From Clayton County to Buffalo, Joe Biden is right about White supremacist terrorism

White Supremacy AP photo
If you can’t bring yourself to join that condemnation of White supremacy, why is that?

In March, a U.S. judge here in Georgia sentenced 48-year-old Larry Foxworth to 20 years in federal prison for firing multiple gunshots into two late-night convenience stores in Clayton County.

Foxworth’s shooting binge wasn’t an act of random violence. It also wasn’t personal. It had a purpose, a motivation, an ideology behind it.

“Foxworth told officers that he had targeted the stores because he wanted to kill Arab and Black people, and he believed that there were people inside the stores who belonged to those groups,” federal prosecutors said after his sentencing.

“Foxworth expressed hope that he had killed his targets, and professed belief in White supremacist ideology.”

If you happened to miss that story, I’m not surprised. I did too.

These days, such mundane acts of racist violence tend to be overshadowed by those that come with a high body count. In Texas this month, a White supremacist went on a shooting spree that killed eight. A year ago, a White supremacist drove three hours to a grocery store in a Black neighborhood in Buffalo and murdered 10 people, all of them Black. In Pittsburgh, a White supremacist attacked a synagogue, killing 11, including several Holocaust survivors. In El Paso, a White supremacist attacked a Walmart in a heavily Hispanic community, killing 23.

Again, those were the headline grabbers. We don’t hear as much about less spectacular outbursts of White supremacy, such as the three Georgia White supremacists who conspired to murder a Bartow County couple, or the woman in Indiana who was knifed because she was Chinese, or the man in West Allis, Wisconsin, who “vandalized a Black woman’s vehicle parked outside her apartment by slashing her tires and smashing her windshield,” and then “left a note on her car, filled with racial slurs, threatening to slash her throat and demanding she move out of West Allis.”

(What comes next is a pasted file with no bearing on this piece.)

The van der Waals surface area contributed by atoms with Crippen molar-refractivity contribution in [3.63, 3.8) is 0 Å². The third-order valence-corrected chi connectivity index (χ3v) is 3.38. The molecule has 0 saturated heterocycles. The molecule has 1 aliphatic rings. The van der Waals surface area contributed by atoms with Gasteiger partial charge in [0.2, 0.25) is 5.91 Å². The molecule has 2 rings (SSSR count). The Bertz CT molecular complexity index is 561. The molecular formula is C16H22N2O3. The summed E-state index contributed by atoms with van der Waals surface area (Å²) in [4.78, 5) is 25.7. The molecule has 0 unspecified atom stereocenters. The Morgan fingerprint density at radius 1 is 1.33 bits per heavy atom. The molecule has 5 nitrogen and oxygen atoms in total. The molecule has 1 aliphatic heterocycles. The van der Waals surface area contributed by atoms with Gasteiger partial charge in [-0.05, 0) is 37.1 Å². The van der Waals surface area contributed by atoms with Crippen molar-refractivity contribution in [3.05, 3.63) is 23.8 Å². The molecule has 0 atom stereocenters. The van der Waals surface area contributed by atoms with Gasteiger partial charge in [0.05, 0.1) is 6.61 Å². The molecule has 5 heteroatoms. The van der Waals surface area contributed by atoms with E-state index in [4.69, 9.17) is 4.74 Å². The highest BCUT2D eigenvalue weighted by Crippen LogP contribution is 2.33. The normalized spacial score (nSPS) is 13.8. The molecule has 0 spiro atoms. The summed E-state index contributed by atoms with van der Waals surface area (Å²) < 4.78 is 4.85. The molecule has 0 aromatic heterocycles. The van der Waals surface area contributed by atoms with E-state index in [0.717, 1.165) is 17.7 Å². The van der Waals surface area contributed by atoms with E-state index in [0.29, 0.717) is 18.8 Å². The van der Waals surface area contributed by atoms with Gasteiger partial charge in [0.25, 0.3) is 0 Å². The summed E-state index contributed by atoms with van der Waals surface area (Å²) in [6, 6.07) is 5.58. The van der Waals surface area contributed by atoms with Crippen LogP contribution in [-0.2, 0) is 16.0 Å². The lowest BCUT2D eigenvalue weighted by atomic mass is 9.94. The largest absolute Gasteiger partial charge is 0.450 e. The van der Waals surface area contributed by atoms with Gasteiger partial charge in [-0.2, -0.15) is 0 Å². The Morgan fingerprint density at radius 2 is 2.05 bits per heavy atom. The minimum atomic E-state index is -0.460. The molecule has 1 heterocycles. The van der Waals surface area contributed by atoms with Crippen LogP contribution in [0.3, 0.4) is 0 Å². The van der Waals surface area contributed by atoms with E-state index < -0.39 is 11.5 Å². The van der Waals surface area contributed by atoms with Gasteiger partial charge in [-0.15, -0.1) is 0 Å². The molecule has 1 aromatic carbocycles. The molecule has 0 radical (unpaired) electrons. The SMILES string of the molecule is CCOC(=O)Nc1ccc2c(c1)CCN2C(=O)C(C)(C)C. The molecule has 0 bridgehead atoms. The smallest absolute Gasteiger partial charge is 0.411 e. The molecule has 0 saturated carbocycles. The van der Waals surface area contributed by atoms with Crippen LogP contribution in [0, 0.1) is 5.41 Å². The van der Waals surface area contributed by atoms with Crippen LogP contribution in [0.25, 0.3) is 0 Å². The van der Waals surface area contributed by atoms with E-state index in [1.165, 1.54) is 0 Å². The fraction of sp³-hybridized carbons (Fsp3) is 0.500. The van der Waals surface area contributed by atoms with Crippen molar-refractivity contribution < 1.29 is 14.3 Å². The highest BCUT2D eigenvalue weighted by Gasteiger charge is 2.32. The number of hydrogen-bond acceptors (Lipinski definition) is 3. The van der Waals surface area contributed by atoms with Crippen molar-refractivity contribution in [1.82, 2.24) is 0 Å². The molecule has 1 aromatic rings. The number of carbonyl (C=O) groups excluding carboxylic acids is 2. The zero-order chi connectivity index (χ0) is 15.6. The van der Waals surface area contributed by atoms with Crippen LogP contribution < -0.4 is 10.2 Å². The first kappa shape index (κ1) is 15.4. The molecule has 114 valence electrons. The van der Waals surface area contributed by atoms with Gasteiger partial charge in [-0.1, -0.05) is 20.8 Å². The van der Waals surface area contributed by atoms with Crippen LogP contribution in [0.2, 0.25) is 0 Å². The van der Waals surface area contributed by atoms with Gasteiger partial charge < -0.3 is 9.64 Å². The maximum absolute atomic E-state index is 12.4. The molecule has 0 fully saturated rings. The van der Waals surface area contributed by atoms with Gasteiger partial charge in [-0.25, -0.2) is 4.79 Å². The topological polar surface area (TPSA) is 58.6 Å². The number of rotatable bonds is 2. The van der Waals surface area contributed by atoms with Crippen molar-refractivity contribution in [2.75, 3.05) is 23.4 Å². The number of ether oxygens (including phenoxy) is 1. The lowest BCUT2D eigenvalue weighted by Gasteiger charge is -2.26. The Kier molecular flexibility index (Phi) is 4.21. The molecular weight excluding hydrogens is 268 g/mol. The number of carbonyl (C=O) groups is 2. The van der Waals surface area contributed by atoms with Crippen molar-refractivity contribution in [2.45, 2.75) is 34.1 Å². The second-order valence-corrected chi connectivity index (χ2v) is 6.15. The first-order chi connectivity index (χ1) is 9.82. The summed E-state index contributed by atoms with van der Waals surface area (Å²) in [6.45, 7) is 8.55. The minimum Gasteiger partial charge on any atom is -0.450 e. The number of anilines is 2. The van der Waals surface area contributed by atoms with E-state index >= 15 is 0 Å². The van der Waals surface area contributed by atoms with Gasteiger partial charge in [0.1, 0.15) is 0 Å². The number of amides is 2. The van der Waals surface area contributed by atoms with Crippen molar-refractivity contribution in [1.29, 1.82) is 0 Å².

Again, we don’t hear much about such cases, because that’s just life in these United States.

But it shouldn’t be.

Last weekend, in a graduation ceremony at Howard University in Washington, President Joe Biden took note of the ongoing and rising tide of racist violence, accurately pointing out that “the most dangerous terrorist threat to our homeland is White supremacy.”

Biden is not alone in that assessment. Back in 2020, the FBI and the Department of Homeland Security warned in a report to Congress that “those advocating the superiority of the white race likely would continue to be the most lethal category of the (domestic terror) threat to the Homeland,” and that has proved to be the case.

Biden’s statement, in other words, should not have been controversial in the least. It was an accurate, data-driven, expert-backed assessment of where we stand in this country. He simply stated fact.

Yet to many conservatives, the notion that White-supremacist violence is the most dangerous form of domestic terror was received as an insult and provocation, as an effort to drum up fears of racism when no such fears are justified. Biden’s statement created a major backlash on social media and conservative media.

“Nobody stokes more division than Joe Biden,” tweeted a researcher for the Republican National Committee, linking to a video of his speech.

“What the left wants to do to restart race challenges in our country,” complained Peter Hegseth on Fox News. “They want us to not get along, when our default right now as Americans is to want to love each other, want to work together, want to be together.”

Really? Is that the default these days? Because that’s not the world that I’m witnessing.

I’m witnessing a broad, concerted media campaign intended to incite White fear, a campaign in which Fox News has played a major role. I’m witnessing a world in which White Americans are warned that they are being replaced, that they are victims of persecution, and that it’s time to fight back. The rising tide of White supremacist violence is a direct consequence of that campaign.